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From "Jukka Zitting" <jukka.zitt...@gmail.com>
Subject Re: Memory use of item states
Date Fri, 16 May 2008 15:55:49 GMT
Hi,

On Fri, May 16, 2008 at 6:07 PM, Stefan Guggisberg
<stefan.guggisberg@day.com> wrote:
> On Fri, May 16, 2008 at 3:44 PM, Jukka Zitting <jukka.zitting@gmail.com> wrote:
>> * Remove memorized hashCodes from item ID's: 8MB ~ 3%
>> * Make NodeState.propertyNames a sorted list instead of a HashSet: 18MB ~ 7%
>
> there's the classic trade off of memory usage vs. performance.
> while the above modifications reduce memory usage they
> will negatively impact performance.

Yep.

> the amount of memory saved is significant, we'll have to find out
> how much it impacts (read) performance.

The HashSet could be fairly easily optimized for memory without a
speed impact, since the java.util implementation just wraps a HashMap
that's quite a verbose way to store a set. A single array acting as
the hash table that points directly to the objects contained in the
set should be as fast (or even slightly faster) than HashMap while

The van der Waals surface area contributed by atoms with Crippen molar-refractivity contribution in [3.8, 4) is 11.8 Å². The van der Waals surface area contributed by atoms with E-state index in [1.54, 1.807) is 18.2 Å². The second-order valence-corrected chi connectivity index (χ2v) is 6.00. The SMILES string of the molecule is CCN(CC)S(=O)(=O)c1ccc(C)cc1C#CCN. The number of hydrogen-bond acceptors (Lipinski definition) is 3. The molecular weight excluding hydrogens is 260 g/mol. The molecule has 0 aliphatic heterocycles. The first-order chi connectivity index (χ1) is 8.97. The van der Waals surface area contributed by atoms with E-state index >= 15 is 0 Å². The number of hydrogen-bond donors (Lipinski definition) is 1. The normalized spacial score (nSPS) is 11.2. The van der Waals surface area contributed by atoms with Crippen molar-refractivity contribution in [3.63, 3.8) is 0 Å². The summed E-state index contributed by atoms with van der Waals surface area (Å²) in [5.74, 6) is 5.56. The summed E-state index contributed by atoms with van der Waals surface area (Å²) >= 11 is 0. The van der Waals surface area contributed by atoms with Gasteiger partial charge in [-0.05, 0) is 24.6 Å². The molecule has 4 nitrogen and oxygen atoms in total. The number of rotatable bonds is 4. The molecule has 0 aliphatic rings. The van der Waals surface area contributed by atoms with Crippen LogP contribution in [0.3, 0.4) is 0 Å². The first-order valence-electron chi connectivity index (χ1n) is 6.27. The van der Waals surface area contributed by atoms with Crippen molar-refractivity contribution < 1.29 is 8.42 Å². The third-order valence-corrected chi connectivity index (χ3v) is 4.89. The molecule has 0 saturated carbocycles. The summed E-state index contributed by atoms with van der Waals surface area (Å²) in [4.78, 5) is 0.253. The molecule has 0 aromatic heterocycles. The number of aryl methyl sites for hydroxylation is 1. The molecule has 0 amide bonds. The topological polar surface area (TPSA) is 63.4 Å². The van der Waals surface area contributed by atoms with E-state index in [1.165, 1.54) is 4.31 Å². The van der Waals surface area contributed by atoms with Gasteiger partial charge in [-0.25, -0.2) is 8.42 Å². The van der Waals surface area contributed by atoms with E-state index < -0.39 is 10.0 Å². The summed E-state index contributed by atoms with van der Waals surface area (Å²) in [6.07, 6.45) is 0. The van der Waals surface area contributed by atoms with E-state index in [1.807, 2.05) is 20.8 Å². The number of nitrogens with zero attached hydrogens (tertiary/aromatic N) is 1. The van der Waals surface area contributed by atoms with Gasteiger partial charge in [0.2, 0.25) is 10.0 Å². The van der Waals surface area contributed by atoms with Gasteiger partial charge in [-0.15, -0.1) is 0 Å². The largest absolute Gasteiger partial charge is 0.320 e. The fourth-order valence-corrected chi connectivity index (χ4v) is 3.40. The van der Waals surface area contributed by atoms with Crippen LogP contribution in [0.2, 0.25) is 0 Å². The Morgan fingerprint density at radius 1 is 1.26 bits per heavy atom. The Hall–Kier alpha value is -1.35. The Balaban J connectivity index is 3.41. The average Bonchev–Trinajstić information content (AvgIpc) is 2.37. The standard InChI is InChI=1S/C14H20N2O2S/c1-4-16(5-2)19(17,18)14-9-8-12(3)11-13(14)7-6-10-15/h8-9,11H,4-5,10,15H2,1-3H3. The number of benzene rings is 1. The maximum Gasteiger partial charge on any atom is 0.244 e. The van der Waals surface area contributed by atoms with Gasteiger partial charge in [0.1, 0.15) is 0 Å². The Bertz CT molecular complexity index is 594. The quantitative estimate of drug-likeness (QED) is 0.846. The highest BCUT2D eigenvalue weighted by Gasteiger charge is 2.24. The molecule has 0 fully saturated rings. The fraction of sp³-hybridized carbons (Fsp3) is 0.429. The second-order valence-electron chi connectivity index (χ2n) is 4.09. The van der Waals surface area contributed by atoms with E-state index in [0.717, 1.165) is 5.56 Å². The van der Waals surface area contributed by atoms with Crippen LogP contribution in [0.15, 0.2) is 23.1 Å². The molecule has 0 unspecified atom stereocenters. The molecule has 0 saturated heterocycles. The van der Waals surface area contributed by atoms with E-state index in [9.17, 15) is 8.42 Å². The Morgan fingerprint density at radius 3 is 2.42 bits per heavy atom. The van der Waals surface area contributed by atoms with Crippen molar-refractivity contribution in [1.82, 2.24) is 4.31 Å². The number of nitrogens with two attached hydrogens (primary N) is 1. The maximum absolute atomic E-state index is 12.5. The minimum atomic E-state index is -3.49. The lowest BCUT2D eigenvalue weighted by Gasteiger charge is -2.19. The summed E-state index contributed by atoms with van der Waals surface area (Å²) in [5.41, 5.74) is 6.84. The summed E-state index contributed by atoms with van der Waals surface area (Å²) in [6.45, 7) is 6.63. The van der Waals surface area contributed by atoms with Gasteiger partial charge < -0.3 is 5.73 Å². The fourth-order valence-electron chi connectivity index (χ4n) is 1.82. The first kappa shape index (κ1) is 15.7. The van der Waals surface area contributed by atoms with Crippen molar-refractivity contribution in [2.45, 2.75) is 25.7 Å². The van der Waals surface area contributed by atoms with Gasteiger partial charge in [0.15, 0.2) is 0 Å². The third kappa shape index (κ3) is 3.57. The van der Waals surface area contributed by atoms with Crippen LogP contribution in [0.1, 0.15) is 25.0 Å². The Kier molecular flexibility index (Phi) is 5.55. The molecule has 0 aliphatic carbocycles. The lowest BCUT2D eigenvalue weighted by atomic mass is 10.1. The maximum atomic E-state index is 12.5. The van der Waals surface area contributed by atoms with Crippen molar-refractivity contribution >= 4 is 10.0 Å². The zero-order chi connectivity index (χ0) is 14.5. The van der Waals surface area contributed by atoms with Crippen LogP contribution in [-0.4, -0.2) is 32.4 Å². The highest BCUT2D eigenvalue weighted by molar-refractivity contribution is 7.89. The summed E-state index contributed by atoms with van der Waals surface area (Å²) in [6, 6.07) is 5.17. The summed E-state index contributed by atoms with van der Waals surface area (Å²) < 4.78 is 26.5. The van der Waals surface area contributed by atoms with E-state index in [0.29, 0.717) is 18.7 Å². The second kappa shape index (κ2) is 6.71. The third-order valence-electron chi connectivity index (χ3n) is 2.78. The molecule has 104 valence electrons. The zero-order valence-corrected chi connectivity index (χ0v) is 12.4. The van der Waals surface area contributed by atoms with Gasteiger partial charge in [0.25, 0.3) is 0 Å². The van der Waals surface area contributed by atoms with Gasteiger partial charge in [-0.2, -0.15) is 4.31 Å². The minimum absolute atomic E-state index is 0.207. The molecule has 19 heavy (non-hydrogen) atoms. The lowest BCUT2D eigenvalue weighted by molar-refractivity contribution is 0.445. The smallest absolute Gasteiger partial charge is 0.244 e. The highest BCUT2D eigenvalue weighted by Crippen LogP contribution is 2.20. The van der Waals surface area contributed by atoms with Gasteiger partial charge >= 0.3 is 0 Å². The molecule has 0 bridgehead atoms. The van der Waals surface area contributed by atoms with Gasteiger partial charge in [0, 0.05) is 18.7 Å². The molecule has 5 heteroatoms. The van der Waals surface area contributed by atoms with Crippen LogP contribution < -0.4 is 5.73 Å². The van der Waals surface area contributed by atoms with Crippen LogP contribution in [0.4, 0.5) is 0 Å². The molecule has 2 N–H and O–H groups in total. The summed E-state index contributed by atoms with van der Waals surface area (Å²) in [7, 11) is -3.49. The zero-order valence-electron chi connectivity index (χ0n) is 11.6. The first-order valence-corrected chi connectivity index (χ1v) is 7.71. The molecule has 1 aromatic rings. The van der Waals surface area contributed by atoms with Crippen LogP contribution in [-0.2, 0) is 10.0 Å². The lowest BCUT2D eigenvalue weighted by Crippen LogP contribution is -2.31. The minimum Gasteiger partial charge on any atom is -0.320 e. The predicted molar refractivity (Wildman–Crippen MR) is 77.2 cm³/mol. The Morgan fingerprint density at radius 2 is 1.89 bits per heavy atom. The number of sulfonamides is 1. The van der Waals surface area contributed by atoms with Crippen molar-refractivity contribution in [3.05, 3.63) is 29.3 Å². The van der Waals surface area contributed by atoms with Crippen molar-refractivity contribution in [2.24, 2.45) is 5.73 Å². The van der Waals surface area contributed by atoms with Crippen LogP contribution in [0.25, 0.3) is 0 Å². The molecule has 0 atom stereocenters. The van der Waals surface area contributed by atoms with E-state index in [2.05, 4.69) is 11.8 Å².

using noticeably less memory. Of course it's extra code, so perhaps
something to propose for commons-collections.

>> * Use a single InternalValue object instead of an array for
>> single-valued properties: 17MB ~ 7%
>
> impressive. i had chosen arrays in order to keep the code
> simple, i.e. avoid stmts like
>
> if (singleValued) { ... } else { ... }.
>
> but i guess that's not worth the extra memory overhead...

An array with a single reference is something like 16-20 bytes, so it
adds up. There might be some way to cleanly avoid the if statements.

>> * Use the underlying value objects directly instead of the
>> InternalValue wrappers in PropertyState: 18MB ~ 7%
>
> hmm, i'd be interested to see what exactly you've done
> to achieve this. don't you end up with long nasty
> switch/case stmts?

I had to hack InternalValue a bit, basically add a public
InternalValue(Object data, int type) constructor so I could transform
back and forth between the data objects and InternalValues containing
them. Note that the type is already contained in PropertyState.

Again, it seems like the InternalValue overhead is 16-20 bytes per
value, which is not too bad, but starts to show in aggregate.

BR,

Jukka Zitting

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